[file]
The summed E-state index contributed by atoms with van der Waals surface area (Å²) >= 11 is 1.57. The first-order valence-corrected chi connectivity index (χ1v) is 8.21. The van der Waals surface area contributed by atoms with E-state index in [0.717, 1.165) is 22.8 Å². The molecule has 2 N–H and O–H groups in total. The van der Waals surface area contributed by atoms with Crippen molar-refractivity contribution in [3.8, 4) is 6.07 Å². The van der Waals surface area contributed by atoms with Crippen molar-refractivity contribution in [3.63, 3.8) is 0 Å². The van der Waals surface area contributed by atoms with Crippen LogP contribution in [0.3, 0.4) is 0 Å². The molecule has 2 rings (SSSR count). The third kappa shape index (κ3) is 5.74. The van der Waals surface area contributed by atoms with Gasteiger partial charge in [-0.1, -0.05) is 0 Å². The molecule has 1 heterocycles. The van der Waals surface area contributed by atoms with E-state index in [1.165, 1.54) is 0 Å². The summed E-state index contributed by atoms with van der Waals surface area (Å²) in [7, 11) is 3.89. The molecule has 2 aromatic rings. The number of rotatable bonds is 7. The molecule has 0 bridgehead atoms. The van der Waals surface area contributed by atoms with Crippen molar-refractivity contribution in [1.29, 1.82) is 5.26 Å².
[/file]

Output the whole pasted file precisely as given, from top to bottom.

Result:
The summed E-state index contributed by atoms with van der Waals surface area (Å²) >= 11 is 1.57. The first-order valence-corrected chi connectivity index (χ1v) is 8.21. The van der Waals surface area contributed by atoms with E-state index in [0.717, 1.165) is 22.8 Å². The molecule has 2 N–H and O–H groups in total. The van der Waals surface area contributed by atoms with Crippen molar-refractivity contribution in [3.8, 4) is 6.07 Å². The van der Waals surface area contributed by atoms with Crippen molar-refractivity contribution in [3.63, 3.8) is 0 Å². The van der Waals surface area contributed by atoms with Crippen LogP contribution in [0.3, 0.4) is 0 Å². The molecule has 2 rings (SSSR count). The third kappa shape index (κ3) is 5.74. The van der Waals surface area contributed by atoms with Gasteiger partial charge in [-0.1, -0.05) is 0 Å². The molecule has 1 heterocycles. The van der Waals surface area contributed by atoms with E-state index in [1.165, 1.54) is 0 Å². The summed E-state index contributed by atoms with van der Waals surface area (Å²) in [7, 11) is 3.89. The molecule has 2 aromatic rings. The number of rotatable bonds is 7. The molecule has 0 bridgehead atoms. The van der Waals surface area contributed by atoms with Crippen molar-refractivity contribution in [1.29, 1.82) is 5.26 Å².